News 2020

Social & Information Systems

Research Spotlight: Steering Policies in Multi-Agent Collaboration

Ever since the birth of Artificial Intelligence (AI) at the Dartmouth workshop in 1956, researchers have debated about the exact role that AI will play, and should play, in society. While some have envisioned a romanticized version of AI, incorporated into the narratives of 20th century movies, successful AI developments are often closer to J. C. R. Licklider’s vision of AI, which puts an emphasis on a collaborative relationship between humans and AI, and focuses on hybrid human-AI decision making. …
Ever since the birth of Artificial Intelligence (AI) at the Dartmouth workshop in 1956, researchers have debated about the exact role that AI will play, and should play, in society. While some have envisioned a romanticized version of AI, incorporated into the narratives of 20th century movies, successful AI developments are often closer to J. C. R. Licklider’s vision of AI, which puts an emphasis on a collaborative relationship between humans and AI, and focuses on hybrid human-AI decision making.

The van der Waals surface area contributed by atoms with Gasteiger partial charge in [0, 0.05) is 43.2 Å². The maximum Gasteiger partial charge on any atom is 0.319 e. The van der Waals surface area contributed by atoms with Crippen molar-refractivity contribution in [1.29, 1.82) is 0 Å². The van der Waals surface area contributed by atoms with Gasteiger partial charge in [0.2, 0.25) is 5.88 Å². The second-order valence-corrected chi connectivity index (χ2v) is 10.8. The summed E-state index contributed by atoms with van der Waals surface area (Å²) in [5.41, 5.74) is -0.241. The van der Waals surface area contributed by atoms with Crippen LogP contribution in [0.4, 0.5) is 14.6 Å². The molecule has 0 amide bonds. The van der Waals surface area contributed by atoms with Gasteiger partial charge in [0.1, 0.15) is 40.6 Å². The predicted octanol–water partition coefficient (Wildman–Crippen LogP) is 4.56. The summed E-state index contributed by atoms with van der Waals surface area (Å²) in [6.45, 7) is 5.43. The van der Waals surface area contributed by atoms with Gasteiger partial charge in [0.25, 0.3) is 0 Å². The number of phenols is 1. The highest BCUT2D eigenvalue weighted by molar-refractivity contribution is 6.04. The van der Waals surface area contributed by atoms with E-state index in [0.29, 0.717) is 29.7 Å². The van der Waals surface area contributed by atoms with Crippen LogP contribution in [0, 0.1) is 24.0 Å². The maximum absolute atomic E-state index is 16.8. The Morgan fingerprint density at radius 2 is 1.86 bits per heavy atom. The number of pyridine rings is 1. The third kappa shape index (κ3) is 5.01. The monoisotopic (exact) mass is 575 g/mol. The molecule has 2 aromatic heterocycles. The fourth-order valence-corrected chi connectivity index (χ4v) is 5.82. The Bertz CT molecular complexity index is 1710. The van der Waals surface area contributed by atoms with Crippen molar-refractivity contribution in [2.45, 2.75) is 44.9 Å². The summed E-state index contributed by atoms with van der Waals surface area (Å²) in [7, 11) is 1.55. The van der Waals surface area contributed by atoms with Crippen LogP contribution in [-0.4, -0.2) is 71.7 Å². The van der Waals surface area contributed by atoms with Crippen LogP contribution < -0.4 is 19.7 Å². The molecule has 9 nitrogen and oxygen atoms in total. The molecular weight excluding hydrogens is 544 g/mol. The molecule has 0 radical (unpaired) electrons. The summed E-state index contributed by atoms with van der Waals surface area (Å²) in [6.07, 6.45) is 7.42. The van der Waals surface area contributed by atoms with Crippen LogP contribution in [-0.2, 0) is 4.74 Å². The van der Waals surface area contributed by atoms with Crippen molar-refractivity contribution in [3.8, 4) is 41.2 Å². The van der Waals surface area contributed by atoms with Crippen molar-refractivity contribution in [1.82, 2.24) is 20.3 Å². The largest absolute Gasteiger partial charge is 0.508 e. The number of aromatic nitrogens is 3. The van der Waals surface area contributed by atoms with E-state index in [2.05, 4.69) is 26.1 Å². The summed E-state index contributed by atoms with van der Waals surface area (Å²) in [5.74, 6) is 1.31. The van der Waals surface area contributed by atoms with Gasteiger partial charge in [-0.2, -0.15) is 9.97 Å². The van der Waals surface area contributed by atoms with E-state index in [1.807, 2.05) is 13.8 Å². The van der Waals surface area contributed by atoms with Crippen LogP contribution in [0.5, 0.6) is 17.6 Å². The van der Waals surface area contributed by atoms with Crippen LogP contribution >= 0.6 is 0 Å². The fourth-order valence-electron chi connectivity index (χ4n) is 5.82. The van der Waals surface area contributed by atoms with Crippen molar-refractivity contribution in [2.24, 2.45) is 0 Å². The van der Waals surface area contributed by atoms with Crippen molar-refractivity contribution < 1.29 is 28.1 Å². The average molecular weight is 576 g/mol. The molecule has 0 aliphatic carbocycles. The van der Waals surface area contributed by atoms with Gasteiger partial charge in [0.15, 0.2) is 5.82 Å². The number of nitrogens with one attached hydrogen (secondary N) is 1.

In the Multi-Agent Systems group at MPI-SWS, we study multi-agent sequential decision making using formal frameworks that can capture nuances often presented in human-AI collaborative settings. Specifically, we study different aspects of agent-to-agent interaction in settings where agents share a common goal, but can have different perceptions of reality. The overall goal is to design a more effective AI decision maker that accounts for the behavior of its collaborators, and compensates for their imperfections. To achieve this goal, the AI decision maker can use steering policies to nudge its collaborators to adopt better policies, i.e., policies that lead to an improved joint outcome. In what follows, we summarize some of our recent results related to this agenda.